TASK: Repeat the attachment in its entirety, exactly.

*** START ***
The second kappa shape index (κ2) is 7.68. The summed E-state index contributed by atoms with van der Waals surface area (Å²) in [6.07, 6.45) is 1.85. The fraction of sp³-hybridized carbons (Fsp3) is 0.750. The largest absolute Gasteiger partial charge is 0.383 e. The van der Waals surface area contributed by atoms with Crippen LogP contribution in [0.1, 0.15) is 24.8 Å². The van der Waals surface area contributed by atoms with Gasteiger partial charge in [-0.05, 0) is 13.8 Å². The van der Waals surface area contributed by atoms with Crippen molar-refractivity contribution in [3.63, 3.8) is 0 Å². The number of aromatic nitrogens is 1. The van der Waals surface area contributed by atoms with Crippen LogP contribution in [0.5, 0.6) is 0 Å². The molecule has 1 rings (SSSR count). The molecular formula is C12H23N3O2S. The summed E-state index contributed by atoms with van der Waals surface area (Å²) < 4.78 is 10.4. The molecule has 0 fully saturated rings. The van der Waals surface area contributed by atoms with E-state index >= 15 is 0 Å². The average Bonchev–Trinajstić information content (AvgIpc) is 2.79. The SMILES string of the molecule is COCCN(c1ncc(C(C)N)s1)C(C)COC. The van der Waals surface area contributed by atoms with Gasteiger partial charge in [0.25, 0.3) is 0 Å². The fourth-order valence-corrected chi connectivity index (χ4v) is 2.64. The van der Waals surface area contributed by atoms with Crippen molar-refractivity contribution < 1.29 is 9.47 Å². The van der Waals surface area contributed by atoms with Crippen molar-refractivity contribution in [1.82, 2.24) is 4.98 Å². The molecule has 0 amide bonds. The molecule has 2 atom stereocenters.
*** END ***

The second kappa shape index (κ2) is 7.68. The summed E-state index contributed by atoms with van der Waals surface area (Å²) in [6.07, 6.45) is 1.85. The fraction of sp³-hybridized carbons (Fsp3) is 0.750. The largest absolute Gasteiger partial charge is 0.383 e. The van der Waals surface area contributed by atoms with Crippen LogP contribution in [0.1, 0.15) is 24.8 Å². The van der Waals surface area contributed by atoms with Gasteiger partial charge in [-0.05, 0) is 13.8 Å². The van der Waals surface area contributed by atoms with Crippen molar-refractivity contribution in [3.63, 3.8) is 0 Å². The number of aromatic nitrogens is 1. The van der Waals surface area contributed by atoms with Crippen LogP contribution in [0.5, 0.6) is 0 Å². The molecule has 1 rings (SSSR count). The molecular formula is C12H23N3O2S. The summed E-state index contributed by atoms with van der Waals surface area (Å²) < 4.78 is 10.4. The molecule has 0 fully saturated rings. The van der Waals surface area contributed by atoms with E-state index >= 15 is 0 Å². The average Bonchev–Trinajstić information content (AvgIpc) is 2.79. The SMILES string of the molecule is COCCN(c1ncc(C(C)N)s1)C(C)COC. The van der Waals surface area contributed by atoms with Gasteiger partial charge in [0.25, 0.3) is 0 Å². The fourth-order valence-corrected chi connectivity index (χ4v) is 2.64. The van der Waals surface area contributed by atoms with Crippen molar-refractivity contribution < 1.29 is 9.47 Å². The van der Waals surface area contributed by atoms with Crippen molar-refractivity contribution in [1.82, 2.24) is 4.98 Å². The molecule has 0 amide bonds. The molecule has 2 atom stereocenters.